US Fire Administration Urges Residents Affected by Hurricane Sandy to Stay Safe as Cold Weather Approaches

Coastal storm is expected to impact the mid-Atlantic and Northeast beginning after midnight, November 7

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USFA Press Office: (301) 447-1853

Put a Freeze on Winter Fires

WASHINGTON – The U.S. Fire Administration (USFA) is urging residents to be safe as cold weather blankets the United States, including areas recently impacted by Hurricane Sandy. According to the NOAA National Weather Service, a coastal storm is expected to impact the mid-Atlantic and Northeast beginning after midnight Tuesday night and continue through Thursday night, with clearing expected by Friday. Impacts to the effected regions include: strong gusty northerly winds of 20-30 mph with gusts of 40-45 mph, rain of 1 to 2.5 inches along the coast, with lesser amounts inland possible, light wintry precipitation is possible inland, and coastal flooding/beach erosion along the New York/New Jersey coast. USFA urges everyone to monitor NOAA weather radio and local news reports for the latest storm conditions and take the necessary precautions to keep safe.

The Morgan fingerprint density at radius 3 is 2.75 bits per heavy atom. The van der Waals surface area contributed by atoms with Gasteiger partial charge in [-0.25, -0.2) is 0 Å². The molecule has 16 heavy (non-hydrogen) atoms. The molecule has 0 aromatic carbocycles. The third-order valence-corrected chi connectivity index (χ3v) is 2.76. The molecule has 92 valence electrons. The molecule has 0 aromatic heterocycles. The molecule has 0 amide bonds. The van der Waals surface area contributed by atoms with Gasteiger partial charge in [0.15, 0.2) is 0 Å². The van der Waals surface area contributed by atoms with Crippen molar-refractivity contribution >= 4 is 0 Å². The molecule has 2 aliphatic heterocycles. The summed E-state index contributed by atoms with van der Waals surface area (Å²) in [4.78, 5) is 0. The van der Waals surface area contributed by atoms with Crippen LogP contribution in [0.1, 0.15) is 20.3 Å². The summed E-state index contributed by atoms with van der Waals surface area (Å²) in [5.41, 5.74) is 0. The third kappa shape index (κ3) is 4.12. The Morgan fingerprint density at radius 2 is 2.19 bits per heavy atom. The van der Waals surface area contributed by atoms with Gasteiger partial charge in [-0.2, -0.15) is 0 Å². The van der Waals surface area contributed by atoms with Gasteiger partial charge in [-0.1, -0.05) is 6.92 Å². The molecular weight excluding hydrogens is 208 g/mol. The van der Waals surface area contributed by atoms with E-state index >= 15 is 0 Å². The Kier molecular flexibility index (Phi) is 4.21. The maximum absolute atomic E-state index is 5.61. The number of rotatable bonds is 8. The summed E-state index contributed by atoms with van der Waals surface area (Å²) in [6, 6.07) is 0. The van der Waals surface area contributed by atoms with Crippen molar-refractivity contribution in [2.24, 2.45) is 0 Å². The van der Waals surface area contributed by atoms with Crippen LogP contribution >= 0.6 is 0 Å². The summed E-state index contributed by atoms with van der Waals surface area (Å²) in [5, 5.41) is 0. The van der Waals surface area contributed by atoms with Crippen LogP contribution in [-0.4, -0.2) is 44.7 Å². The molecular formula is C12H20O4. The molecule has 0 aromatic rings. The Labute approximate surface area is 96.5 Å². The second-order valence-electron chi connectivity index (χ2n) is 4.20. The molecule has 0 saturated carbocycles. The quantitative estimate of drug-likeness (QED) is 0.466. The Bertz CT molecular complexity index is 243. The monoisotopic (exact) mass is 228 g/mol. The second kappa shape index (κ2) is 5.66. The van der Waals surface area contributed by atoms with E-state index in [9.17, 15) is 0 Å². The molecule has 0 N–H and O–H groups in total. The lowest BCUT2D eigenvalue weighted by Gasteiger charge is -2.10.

"As the cold weather approaches and residents are taking measures to stay warm, remember to take safety precautions," said U.S. Fire Administrator Ernie Mitchell.

Cooking and home heating are the leading causes of residential building fires during periods of cold weather. The risk of fires also increases with the use of supplemental heating, such as space heaters. Carbon monoxide (CO) is also a serious threat in cold weather. Any fuel-burning appliances in the home, including furnaces and fireplaces, are a potential CO source. Carbon monoxide is called the "invisible killer" because it is an odorless, colorless and poisonous gas. Smoke and carbon monoxide alarms are an important line of defense in the home, and they give consumers valuable escape time. About two-thirds of fire deaths occur in homes with no smoke alarms or in homes where consumers have removed the alarm’s batteries or where the batteries are dead.

The USFA recommends that in addition to having working smoke and CO alarms, all residents should follow these safety tips to prevent fires and CO poisoning during the recovery efforts from Hurricane Sandy:

Preventing Fires

Preventing CO Poisoning

For further information regarding these safety tips or other post hurricane safety recommendations, visit or